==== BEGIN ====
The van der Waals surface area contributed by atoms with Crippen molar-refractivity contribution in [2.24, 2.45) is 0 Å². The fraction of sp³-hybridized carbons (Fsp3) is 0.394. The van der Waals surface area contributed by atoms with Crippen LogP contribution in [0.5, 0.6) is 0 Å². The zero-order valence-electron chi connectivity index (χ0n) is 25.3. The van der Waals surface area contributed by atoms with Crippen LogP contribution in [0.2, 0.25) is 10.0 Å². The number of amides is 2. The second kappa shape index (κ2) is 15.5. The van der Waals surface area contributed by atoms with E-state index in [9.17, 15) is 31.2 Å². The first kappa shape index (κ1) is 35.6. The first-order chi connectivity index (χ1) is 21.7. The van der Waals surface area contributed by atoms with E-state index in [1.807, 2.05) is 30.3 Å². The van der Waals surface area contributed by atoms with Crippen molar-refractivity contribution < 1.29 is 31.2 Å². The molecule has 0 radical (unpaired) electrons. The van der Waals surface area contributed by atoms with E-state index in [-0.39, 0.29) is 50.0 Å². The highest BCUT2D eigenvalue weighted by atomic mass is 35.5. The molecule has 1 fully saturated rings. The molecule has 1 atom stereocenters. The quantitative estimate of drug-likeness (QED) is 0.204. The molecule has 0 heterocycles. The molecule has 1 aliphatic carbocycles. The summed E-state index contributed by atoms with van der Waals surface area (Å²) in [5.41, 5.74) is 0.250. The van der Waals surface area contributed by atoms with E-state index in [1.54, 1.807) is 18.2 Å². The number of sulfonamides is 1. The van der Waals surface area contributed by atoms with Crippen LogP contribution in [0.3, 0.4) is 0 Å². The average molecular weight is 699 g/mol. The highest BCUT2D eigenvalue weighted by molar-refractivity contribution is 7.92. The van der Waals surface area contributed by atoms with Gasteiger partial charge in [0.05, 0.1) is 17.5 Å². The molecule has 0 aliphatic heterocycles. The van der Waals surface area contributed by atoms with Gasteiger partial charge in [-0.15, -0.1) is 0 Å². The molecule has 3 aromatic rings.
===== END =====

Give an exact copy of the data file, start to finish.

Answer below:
The van der Waals surface area contributed by atoms with Crippen molar-refractivity contribution in [2.24, 2.45) is 0 Å². The fraction of sp³-hybridized carbons (Fsp3) is 0.394. The van der Waals surface area contributed by atoms with Crippen LogP contribution in [0.5, 0.6) is 0 Å². The zero-order valence-electron chi connectivity index (χ0n) is 25.3. The van der Waals surface area contributed by atoms with Crippen LogP contribution in [0.2, 0.25) is 10.0 Å². The number of amides is 2. The second kappa shape index (κ2) is 15.5. The van der Waals surface area contributed by atoms with E-state index in [9.17, 15) is 31.2 Å². The first kappa shape index (κ1) is 35.6. The first-order chi connectivity index (χ1) is 21.7. The van der Waals surface area contributed by atoms with E-state index in [1.807, 2.05) is 30.3 Å². The van der Waals surface area contributed by atoms with Crippen molar-refractivity contribution < 1.29 is 31.2 Å². The molecule has 0 radical (unpaired) electrons. The van der Waals surface area contributed by atoms with E-state index in [-0.39, 0.29) is 50.0 Å². The highest BCUT2D eigenvalue weighted by atomic mass is 35.5. The molecule has 1 fully saturated rings. The molecule has 1 atom stereocenters. The quantitative estimate of drug-likeness (QED) is 0.204. The molecule has 0 heterocycles. The molecule has 1 aliphatic carbocycles. The summed E-state index contributed by atoms with van der Waals surface area (Å²) in [5.41, 5.74) is 0.250. The van der Waals surface area contributed by atoms with E-state index in [1.54, 1.807) is 18.2 Å². The number of sulfonamides is 1. The van der Waals surface area contributed by atoms with Crippen LogP contribution in [0.3, 0.4) is 0 Å². The average molecular weight is 699 g/mol. The highest BCUT2D eigenvalue weighted by molar-refractivity contribution is 7.92. The van der Waals surface area contributed by atoms with Gasteiger partial charge in [0.05, 0.1) is 17.5 Å². The molecule has 0 aliphatic heterocycles. The van der Waals surface area contributed by atoms with Gasteiger partial charge in [-0.15, -0.1) is 0 Å². The molecule has 3 aromatic rings.